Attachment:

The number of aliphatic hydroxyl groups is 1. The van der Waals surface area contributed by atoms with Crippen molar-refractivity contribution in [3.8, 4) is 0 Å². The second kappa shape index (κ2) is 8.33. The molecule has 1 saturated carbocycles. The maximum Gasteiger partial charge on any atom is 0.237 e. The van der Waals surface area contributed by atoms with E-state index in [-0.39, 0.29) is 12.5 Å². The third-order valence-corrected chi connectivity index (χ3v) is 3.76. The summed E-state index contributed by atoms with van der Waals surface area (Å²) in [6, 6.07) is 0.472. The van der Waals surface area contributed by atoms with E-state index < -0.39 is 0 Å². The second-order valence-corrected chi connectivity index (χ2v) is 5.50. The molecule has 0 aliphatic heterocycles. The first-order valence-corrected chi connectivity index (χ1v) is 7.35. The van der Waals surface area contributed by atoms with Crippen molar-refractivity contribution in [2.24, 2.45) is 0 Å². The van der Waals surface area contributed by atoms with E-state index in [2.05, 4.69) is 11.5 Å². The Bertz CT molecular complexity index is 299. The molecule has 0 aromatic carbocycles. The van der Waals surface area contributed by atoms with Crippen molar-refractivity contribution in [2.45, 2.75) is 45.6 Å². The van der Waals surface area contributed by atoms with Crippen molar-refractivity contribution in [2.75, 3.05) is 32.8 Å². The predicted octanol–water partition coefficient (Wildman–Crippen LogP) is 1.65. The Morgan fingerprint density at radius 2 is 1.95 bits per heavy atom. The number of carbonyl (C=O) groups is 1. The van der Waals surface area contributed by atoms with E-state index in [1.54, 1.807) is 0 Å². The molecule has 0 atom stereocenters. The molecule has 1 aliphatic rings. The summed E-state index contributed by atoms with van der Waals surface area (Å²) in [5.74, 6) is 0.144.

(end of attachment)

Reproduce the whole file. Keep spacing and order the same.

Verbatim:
The number of aliphatic hydroxyl groups is 1. The van der Waals surface area contributed by atoms with Crippen molar-refractivity contribution in [3.8, 4) is 0 Å². The second kappa shape index (κ2) is 8.33. The molecule has 1 saturated carbocycles. The maximum Gasteiger partial charge on any atom is 0.237 e. The van der Waals surface area contributed by atoms with E-state index in [-0.39, 0.29) is 12.5 Å². The third-order valence-corrected chi connectivity index (χ3v) is 3.76. The summed E-state index contributed by atoms with van der Waals surface area (Å²) in [6, 6.07) is 0.472. The van der Waals surface area contributed by atoms with E-state index < -0.39 is 0 Å². The second-order valence-corrected chi connectivity index (χ2v) is 5.50. The molecule has 0 aliphatic heterocycles. The first-order valence-corrected chi connectivity index (χ1v) is 7.35. The van der Waals surface area contributed by atoms with Crippen molar-refractivity contribution in [2.24, 2.45) is 0 Å². The van der Waals surface area contributed by atoms with E-state index in [2.05, 4.69) is 11.5 Å². The Bertz CT molecular complexity index is 299. The molecule has 0 aromatic carbocycles. The van der Waals surface area contributed by atoms with Crippen molar-refractivity contribution in [2.45, 2.75) is 45.6 Å². The van der Waals surface area contributed by atoms with Crippen molar-refractivity contribution in [2.75, 3.05) is 32.8 Å². The predicted octanol–water partition coefficient (Wildman–Crippen LogP) is 1.65. The Morgan fingerprint density at radius 2 is 1.95 bits per heavy atom. The number of carbonyl (C=O) groups is 1. The van der Waals surface area contributed by atoms with E-state index in [1.54, 1.807) is 0 Å². The molecule has 0 atom stereocenters. The molecule has 1 aliphatic rings. The summed E-state index contributed by atoms with van der Waals surface area (Å²) in [5.74, 6) is 0.144.